It is that time of year again when over 250,000 people head to Cheltenham. It is also time for another budgetary statement from the Chancellor, Philip Hammond. The political timing of the Spring Statement means that it falls within a period of great political uncertainty. Thus, the real risk is that the Spring Statement 2019 is a non-event – a statement based on a set of forecasts – predictions and estimations – that might have been closer to reality before the decision by Parliament to once again reject the Withdrawal Agreement.
It is worth remembering that the Spring Statement comes with an estimation of the UK economy provided by the Office for Budget Responsibility (OBR). The OBR’s analysis will be interesting as its estimations reflect the Government’s official policy position. Thus, will the analysis be based on the UK’s leaving the EU based on the Withdrawal Agreement on 29 March or on some other scenario? There are two key issues that the Spring Statement needs to consider – the current state of the UK economy and any future state. The future state must include an analysis of any alteration in the relationship with the EU but also the US/China trade discussions. Let us explore these two issues in turn.
First, the current state of the UK economy is extremely strong. There is no UK economic crisis. Employment is at a record high of £32m and the majority of employees are on full-time contracts. Average earnings are increasing. All this economic performance is reflected in higher taxation revenue. There is no question that on all macro-economic indicators that the UK economy is performing at a high level. As a member of the G7, the UK’s growth in GDP was better than Germany, Italy and Canada, but not as good as France, USA and Japan – the UK is middle of the G7 pack.
Second, I find Brexit surprising. My surprise is with the quality of the political and media debate, or really with the poor quality of this debate. It is worth noting that the political and media discussion regarding the Withdrawal Agreement is one that only includes a small proportion of economic activity and employment in the UK. The UK is a service economy and services are excluded from this Agreement. Thus, for a significant part of the UK economy, there is already a no–deal Brexit. This explains the adaptation strategies that have been developed and implemented by financial and business and professional service firms. Nearly £1trillion of financial assets that were managed from London have been relocated to Dublin, Frankfurt and Paris along with some people and firms. This is not Project Fear, but the everyday adjustments made by firms in response to alterations in their external environment. Financial service firms have had to develop and implement strategies based on a no-deal scenario. The impacts of the on-going restructuring of financial services in the UK in response to Brexit will have a major impact on taxation revenue. Nevertheless, all this should be placed in the context of the political and media discussions that emerged after the 2008 financial crisis regarding the rebalancing of the UK economy away from financial services.
For the Spring Statement, we can expect an upbeat analysis of the current state of the UK economy. The Chancellor’s problem is on-going Brexit uncertainty. Thus, the key question is what should he do in the Spring Statement? He could acknowledge that for a significant proportion of the UK economy there is certainty and this certainty is the reality of on-going adaptation to a no-deal Brexit. This is unlikely. Alternatively, the Spring Statement might be another moment to explore Project Fear. This would be unwise as any such statement could rebound producing short-term perverse consequences. Ideally, the Spring Statement needs to be based on a rigorous and robust set of estimates and predictions. The Chancellor’s best course of action for this Spring Statement is perhaps to do nothing. At worst, Philip Hammond will tinker on the margins and, at best do nothing.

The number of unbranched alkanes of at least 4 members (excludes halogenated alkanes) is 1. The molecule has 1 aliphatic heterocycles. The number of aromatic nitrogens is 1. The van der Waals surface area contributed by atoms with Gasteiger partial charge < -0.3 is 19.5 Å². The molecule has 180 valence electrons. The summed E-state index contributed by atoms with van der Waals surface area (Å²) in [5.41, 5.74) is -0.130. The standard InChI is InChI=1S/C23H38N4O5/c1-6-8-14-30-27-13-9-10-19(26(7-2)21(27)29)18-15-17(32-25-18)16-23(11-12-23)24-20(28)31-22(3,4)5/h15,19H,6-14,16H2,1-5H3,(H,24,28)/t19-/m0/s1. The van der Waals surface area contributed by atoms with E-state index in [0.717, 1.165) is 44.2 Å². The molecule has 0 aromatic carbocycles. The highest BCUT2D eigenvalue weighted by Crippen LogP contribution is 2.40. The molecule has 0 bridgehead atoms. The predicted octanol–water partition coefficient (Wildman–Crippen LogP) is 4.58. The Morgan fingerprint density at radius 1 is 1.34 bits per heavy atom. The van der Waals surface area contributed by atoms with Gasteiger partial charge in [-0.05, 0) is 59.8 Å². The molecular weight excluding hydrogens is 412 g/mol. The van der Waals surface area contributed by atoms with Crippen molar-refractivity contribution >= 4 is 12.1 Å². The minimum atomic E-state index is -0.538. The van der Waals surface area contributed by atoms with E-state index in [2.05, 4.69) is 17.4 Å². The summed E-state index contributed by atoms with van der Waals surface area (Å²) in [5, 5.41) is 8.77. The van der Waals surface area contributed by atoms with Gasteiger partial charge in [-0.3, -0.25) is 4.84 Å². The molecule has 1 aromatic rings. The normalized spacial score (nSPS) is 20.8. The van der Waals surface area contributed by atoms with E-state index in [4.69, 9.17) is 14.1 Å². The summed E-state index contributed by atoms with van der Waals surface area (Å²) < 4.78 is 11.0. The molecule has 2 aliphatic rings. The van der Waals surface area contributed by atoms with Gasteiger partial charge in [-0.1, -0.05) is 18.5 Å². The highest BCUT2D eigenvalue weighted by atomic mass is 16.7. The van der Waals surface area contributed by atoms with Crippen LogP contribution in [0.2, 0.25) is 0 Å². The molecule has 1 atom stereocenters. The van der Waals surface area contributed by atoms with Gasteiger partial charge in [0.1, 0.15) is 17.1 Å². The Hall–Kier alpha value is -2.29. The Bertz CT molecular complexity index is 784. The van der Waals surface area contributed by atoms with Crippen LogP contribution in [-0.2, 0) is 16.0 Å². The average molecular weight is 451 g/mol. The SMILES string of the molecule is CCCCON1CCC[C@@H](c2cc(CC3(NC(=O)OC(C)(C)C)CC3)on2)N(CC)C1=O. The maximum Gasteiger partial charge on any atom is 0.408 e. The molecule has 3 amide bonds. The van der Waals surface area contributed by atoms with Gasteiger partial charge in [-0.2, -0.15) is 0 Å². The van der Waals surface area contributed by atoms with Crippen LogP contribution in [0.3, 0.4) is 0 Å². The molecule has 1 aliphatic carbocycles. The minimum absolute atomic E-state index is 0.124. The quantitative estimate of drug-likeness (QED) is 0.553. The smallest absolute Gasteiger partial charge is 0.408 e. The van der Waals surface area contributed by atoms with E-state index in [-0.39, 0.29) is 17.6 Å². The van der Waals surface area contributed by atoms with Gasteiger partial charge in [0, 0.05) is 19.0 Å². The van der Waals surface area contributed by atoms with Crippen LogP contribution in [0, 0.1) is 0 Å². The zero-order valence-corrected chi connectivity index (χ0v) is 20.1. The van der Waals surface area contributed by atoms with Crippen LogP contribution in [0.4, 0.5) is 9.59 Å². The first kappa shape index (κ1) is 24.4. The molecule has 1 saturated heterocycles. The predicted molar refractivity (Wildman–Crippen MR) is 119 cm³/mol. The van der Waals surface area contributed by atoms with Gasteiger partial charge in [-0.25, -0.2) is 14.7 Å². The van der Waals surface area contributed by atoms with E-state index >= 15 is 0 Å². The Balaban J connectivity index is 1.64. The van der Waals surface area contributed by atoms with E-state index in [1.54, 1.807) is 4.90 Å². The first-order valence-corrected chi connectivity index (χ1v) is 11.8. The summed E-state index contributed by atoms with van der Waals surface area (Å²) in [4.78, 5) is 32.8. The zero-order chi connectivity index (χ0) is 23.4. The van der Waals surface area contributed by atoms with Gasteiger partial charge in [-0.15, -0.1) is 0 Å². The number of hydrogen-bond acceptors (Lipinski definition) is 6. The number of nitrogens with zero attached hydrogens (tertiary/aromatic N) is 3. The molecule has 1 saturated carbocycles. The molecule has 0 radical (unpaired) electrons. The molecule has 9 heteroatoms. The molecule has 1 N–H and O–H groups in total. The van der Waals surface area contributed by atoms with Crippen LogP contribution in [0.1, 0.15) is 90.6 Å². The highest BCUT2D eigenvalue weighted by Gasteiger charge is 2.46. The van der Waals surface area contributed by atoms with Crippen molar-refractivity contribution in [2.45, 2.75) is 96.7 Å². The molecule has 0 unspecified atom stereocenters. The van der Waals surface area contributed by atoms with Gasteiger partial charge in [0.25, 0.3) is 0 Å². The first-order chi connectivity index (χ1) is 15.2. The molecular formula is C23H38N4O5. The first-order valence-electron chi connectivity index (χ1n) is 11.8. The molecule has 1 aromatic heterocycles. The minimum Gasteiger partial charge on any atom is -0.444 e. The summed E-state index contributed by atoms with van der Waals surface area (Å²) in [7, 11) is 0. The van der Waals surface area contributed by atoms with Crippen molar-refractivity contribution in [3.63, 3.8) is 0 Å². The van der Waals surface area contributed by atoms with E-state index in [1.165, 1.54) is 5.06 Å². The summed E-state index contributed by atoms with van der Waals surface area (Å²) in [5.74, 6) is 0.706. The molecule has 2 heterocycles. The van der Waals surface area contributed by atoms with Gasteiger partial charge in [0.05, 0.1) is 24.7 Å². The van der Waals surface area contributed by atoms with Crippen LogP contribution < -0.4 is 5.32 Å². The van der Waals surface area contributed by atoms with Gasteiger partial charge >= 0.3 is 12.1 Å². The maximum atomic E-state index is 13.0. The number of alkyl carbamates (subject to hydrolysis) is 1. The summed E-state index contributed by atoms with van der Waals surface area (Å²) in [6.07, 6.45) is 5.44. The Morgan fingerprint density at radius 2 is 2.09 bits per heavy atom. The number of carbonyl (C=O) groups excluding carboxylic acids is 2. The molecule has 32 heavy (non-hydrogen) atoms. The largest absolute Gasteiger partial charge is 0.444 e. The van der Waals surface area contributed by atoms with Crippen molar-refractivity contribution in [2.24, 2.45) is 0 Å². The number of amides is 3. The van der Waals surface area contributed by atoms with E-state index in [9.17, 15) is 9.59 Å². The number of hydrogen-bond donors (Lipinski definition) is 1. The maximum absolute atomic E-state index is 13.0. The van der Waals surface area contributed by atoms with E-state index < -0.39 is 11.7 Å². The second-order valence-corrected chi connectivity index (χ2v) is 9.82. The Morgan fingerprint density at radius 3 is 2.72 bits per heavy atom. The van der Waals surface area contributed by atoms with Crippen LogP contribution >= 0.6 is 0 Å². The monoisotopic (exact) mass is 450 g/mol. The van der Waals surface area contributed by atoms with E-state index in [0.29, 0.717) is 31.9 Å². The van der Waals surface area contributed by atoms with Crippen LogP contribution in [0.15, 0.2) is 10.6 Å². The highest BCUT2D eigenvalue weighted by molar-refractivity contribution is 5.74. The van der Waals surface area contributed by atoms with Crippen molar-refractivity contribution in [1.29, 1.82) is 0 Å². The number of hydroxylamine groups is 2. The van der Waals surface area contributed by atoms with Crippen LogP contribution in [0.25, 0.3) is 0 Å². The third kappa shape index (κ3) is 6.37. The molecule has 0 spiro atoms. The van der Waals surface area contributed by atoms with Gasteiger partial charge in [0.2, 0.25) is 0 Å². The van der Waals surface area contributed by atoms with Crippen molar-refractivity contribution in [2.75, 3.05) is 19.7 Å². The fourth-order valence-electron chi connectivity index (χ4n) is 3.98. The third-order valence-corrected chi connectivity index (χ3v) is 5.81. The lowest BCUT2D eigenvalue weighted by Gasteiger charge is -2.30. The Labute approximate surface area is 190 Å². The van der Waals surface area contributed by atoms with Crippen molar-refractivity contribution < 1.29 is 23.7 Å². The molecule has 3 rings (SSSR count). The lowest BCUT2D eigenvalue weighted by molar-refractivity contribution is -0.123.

Today, the Government announced the tariff structure for a no-deal Brexit. This reduces most tariffs to zero. This decision will be part of the Spring Statement. This means that there will be no additional taxation revenue, but it also means that consumers will benefit from some of the lowest prices. There will be perverse consequences and one of these will be the impacts that zero tariffs have on some UK-based producers. Thus, one development of this country’s Industrial Strategy will have to include targeted support for UK firms that are experiencing competition from overseas producers.
The timing of the Spring Statement is unfortunate as it comes between the meaningful vote on the Withdrawal Agreement and the vote on a no-deal Brexit. It is worth noting that any decision to extend Article 50 does not increase certainty, but rather extends the period of uncertainty. This timing, along with continued Brexit uncertainty, means that we can all look forward to an interesting Autumn Budget and continuing discussions on Brexit.
This commentary was written by Professor John Bryson, City-REDI, University of Birmingham.
The views expressed in this analysis post are those of the authors and not necessarily those of City-REDI or the University of Birmingham.
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